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Strategic Alignment. Operationalizing Your Purpose. (#88)

The Confident Leader

In the late 90s we took a risk. We founded an Internet startup. We had discovered a genre of music that was not well represented in the burgeoning online retail market. Would our mission for startup succeed?

If you want to build a ship, don’t drum up people to collect wood and don’t assign them tasks and work, but rather teach them to long for the endless immensity of the sea.
— Antoine de Saint Exupéry (French writer and aviator)

This Week’s Edition

New ideas sound wonderful on the whiteboard. So how do you delineate good ideas from great ideas, those perfectly suited for your team?

Clarify Your Thinking

In 1998, was the dominant retail music store claiming massive market share selling music CDs, but our genre was not offered. So, we launched our tiny retail music site with a clear mission to make the underrepresented genre’s whole catalog available to a huge underserved online audience. 

Our first strategy: Buy access to the entire library of songs in the genre from a wholesale “one-stop” distributor. It was a good start but costly to maintain given online pricing pressure. 

We searched for additional strategic ways to fulfill our mission: easy access to the entire catalog for the best value. It drove every move we made.

  • Replacing the one-stop distributor by going direct to the major labels

  • Partnering with independent labels to grow our library of titles

  • Acquiring a warehouse business to ensure fulfillment accuracy and delivery speed

Those strategies were the tangible embodiment of our mission, allowing us to operationalize our purpose.  It generated momentum. 

However, we experienced plenty of leadership doubt along the way: 

  • Would people buy the music online?

  • Would our site traffic grow in line with our forecast?

  • Would our acquisitions drive the results we wanted?

Thoughts Lead to Actions

Lack of purpose is debilitating. Pursuing strategic initiatives without a purpose or a why is like running a marathon on a hamster wheel, never really getting anywhere.  Purpose-driven strategies lead to a place of fulfillment.

A team laboring through strategies without a clear why creates:

  • Complacency in the team (satisfied with the status quo)

  • Coasting on past performances (no new initiative)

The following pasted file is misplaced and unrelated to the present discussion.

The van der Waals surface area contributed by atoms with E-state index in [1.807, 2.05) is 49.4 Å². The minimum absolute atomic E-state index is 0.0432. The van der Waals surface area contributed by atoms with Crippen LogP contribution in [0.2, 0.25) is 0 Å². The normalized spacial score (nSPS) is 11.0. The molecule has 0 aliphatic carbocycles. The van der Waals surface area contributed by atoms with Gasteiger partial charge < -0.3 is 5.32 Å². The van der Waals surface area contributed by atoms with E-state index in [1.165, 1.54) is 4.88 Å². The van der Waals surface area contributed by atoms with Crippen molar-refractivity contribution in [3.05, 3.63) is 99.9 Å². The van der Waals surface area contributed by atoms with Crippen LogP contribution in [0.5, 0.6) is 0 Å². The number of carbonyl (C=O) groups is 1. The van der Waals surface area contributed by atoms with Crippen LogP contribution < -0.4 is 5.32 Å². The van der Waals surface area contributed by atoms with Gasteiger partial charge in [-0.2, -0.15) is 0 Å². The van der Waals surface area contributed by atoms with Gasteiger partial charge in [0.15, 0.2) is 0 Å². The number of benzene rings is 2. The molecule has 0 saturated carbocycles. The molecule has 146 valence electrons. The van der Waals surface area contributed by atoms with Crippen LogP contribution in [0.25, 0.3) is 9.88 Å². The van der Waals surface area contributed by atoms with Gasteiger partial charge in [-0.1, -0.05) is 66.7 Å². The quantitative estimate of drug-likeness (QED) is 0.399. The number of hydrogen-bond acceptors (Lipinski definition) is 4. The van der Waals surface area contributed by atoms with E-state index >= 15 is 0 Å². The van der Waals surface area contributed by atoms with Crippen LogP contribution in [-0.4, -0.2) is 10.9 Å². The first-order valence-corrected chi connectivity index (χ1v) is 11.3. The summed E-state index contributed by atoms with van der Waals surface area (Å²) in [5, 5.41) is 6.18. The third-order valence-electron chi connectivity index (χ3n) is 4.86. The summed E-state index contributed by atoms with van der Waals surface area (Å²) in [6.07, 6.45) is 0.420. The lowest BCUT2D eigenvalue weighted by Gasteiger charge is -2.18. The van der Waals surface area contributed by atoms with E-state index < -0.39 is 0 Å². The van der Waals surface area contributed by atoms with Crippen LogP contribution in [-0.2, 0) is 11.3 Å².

• Short-term thinking (decision for today)

  • Leadership indifference (why bother)

This can impact a business negatively by being:

  • Highly reactive (whack-a-mole)

  • Less efficient (no overarching goal)

  • Less unified (just doin’ my own thing)

  • More brittle (less durable over time)

A purposeful strategy generates proactive, efficient, unified durable businesses. When determining which strategies to pursue use your purpose as a filter for decision making:

Step 1: Write down the purpose for your organization, its why.

Step 2: Evaluate all current strategic initiatives relative to your purpose.

Step 3: Determine which strategies fit your purpose (and which don’t).

Step 4: Ideate on new strategies that are aligned with your purpose.

There were plenty of unknowns in our little start up that caused us to question our leadership decisions, but we never doubted our mission. Our purpose for starting the business led us to selling the business and joining a much larger organization allowing us to expand the fulfillment of our purpose.


Boost Your Performance

Even if you had a clear purpose before the pandemic, it’s time to renew your vows with your intrinsic motivation. Dust off your why. Update it if necessary, re-enroll your team, go forth and conquer.  Distinguish yourself among your competitors when recruiting (and retaining) your team. Be clear about your purpose…they will be too!

What’s Your Opinion?

What strategy most embodies your purpose? Share with me at:

Don’t let doubt count you out. Have a confident week!

Robin Pou, Chief Advisor and Strategist

If this was helpful, feel free to share it with another leader who needs to defeat doubt and complete their confidence.

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What is “The Confident Leader”?

During the Covid-19 Pandemic, I began a video series called “Panic or Plan?” It was designed to equip leaders to navigate the doubt they experienced and to rise in the confidence they needed to lead during turbulent times. It took off. I then started this newsletter to equip leaders in the same fashion each week for the doubt that crashes across the bow of their leaderSHIP.

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